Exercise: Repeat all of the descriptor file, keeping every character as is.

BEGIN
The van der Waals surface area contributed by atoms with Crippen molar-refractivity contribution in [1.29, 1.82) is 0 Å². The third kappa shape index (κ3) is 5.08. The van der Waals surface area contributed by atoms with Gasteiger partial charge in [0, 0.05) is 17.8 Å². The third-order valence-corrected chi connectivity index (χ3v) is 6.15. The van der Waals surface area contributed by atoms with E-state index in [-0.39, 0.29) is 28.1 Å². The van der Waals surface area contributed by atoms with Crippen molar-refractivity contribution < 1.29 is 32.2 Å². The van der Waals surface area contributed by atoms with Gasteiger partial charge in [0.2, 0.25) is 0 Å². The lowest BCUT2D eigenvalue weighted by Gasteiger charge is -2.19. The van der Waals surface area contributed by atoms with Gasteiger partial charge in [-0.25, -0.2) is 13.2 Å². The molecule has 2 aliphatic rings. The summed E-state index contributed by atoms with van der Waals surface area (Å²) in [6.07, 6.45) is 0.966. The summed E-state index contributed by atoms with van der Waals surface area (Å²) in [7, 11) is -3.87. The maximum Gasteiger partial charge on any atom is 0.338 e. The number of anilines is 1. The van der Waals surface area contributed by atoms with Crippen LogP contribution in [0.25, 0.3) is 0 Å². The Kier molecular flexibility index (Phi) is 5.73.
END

The van der Waals surface area contributed by atoms with Crippen molar-refractivity contribution in [1.29, 1.82) is 0 Å². The third kappa shape index (κ3) is 5.08. The van der Waals surface area contributed by atoms with Gasteiger partial charge in [0, 0.05) is 17.8 Å². The third-order valence-corrected chi connectivity index (χ3v) is 6.15. The van der Waals surface area contributed by atoms with E-state index in [-0.39, 0.29) is 28.1 Å². The van der Waals surface area contributed by atoms with Crippen molar-refractivity contribution < 1.29 is 32.2 Å². The van der Waals surface area contributed by atoms with Gasteiger partial charge in [0.2, 0.25) is 0 Å². The lowest BCUT2D eigenvalue weighted by Gasteiger charge is -2.19. The van der Waals surface area contributed by atoms with Gasteiger partial charge in [-0.25, -0.2) is 13.2 Å². The molecule has 2 aliphatic rings. The summed E-state index contributed by atoms with van der Waals surface area (Å²) in [6.07, 6.45) is 0.966. The summed E-state index contributed by atoms with van der Waals surface area (Å²) in [7, 11) is -3.87. The maximum Gasteiger partial charge on any atom is 0.338 e. The number of anilines is 1. The van der Waals surface area contributed by atoms with Crippen LogP contribution in [0.25, 0.3) is 0 Å². The Kier molecular flexibility index (Phi) is 5.73.